UCC minister applauds step toward LGBT equality in North Carolina
Written by Anthony Moujaes
October 18, 2013

The Rev. Jasmine Beach-Ferrara

Is marriage equality on the horizon in North Carolina? It's too soon to tell, but based on the actions of Asheville area county clerk, it might be headed that way. Same-sex couples in North Carolina lined up by the dozens recently in Buncombe County after the registrar announced he would issue marriage certificates, despite the state's Amendment One that prohibits marriage equality. The Rev. Jasmine Beach-Ferrara, a United Church of Christ ordained minister and LGBT activist in the south, thinks it's a step in the right direction toward LGBT equality.

Drew Reisinger, the Buncombe County Register of Deeds, said in a statement on Oct. 14 that he is willing to issue marriage licenses to same-sex couples, and will seek an opinion from North Carolina Attorney General Roy Cooper regarding whether he can do so. Cooper announced his support for marriage equality for the first time on Oct. 15.

"There are neither moral nor legal grounds to justify Amendment One and it's time for citizens and elected officials to act with conviction and urgency to change it. Mr. Reisinger's actions are another step forward in the path to full equality for LGBT people," says Rev. Jasmine Beach-Ferrara, executive director of the Campaign for Southern Equality. "Attorney General Cooper, who has just announced his support for marriage equality, can choose not to defend Amendment One, as has happened in other states with similar laws.

"Until this law changes, we will continue to stand with same-sex couples across North Carolina as they ask their local Register of Deeds to issue marriage licenses as an act of conscience," she added.

Same-sex couples sought licenses on Oct. 15 in Buncombe County as part of the WE DO Campaign, an initiative of the Campaign for Southern Equality that Beach-Ferrara launched two years ago. Through the WE DO Campaign, same-sex couples have requested marriage licenses at the Buncombe County Register of Deeds Office multiple times since 2011. Launched in 2011, the WE DO Campaign has involved more than 90 LGBT couples requesting marriage licenses in their hometowns across the South as a call for full legal equality.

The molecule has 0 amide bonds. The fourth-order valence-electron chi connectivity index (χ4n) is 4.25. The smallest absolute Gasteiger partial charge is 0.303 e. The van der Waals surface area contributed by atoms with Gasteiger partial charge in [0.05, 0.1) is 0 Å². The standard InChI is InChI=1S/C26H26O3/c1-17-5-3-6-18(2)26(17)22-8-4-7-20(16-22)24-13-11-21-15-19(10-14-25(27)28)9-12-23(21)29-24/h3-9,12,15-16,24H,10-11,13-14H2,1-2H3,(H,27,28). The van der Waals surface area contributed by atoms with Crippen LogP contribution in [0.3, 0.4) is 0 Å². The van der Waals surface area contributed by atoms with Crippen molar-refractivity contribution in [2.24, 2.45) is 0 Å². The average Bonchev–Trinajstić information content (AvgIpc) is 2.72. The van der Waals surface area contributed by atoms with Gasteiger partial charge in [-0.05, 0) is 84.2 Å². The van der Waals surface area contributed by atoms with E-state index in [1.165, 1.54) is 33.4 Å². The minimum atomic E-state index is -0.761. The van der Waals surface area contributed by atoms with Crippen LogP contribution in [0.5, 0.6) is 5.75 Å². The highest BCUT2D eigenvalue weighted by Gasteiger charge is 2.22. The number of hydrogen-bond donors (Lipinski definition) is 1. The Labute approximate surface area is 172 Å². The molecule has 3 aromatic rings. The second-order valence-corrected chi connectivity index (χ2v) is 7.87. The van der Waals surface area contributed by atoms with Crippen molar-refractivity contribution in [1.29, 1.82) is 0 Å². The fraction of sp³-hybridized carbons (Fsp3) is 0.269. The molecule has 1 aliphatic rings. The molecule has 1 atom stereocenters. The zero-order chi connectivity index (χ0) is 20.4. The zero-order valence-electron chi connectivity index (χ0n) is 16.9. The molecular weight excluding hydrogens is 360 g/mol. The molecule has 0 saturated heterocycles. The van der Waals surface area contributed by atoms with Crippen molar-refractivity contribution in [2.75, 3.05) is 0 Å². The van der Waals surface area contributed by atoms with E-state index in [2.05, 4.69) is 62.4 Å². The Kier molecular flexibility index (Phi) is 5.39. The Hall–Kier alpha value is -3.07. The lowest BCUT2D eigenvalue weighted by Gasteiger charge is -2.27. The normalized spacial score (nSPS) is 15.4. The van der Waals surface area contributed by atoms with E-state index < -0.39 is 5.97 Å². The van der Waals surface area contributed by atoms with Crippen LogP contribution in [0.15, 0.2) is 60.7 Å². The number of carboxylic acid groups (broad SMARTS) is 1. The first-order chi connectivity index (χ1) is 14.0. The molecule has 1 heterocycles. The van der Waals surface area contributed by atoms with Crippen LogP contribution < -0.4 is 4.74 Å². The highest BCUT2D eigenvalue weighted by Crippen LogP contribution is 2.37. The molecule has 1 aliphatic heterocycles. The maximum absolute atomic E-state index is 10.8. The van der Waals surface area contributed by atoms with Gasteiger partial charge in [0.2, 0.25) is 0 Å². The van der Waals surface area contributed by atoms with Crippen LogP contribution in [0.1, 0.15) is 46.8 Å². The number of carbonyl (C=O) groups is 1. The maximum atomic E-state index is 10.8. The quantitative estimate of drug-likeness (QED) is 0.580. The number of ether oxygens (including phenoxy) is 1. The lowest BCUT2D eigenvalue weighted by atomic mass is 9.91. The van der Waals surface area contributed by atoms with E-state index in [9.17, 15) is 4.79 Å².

In his statement, Reisinger said he has concerns "about whether we are violating people's civil rights based on this summer's Supreme Court decision." Buncombe County is home to 1,200 same-sex couples according to the 2010 U.S. Census, the highest of any county in North Carolina.

Marriage license offices in other states with bans on same-sex marriage, most recently Pennsylvania, have taken the step of issuing licenses to same-sex couples. Pennsylvania Attorney General Kathleen Kane has refused to defend the state's ban on same-sex marriage, calling it "wholly unconstitutional." In New Mexico, which does not prohibit or recognize same-sex marriage, several counties recently began granting marriage licenses to LGBT couples.

The UCC's General Synod affirmed full marriage equality for all couples in 2005, making it the first mainline denomination to allow same-sex marriages in the United States. The General Synod also stated that government should not interfere with couples who choose to marry, and instead should share fully equally in the rights, responsibilities and commitment of legally recognized marriages. There are now more than 1,000 open and affirming churches registered with the UCC Coalition for LGBT Concerns.

There are currently 13 states, along with Washington, D.C., that permit same-sex marriages: California, Connecticut, Delaware, Iowa, Maine, Massachusetts, Maryland, Minnesota, New Hampshire, New York, Rhode Island, Vermont, and Washington.

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Mr. Anthony Moujaes
UC News Coordinator
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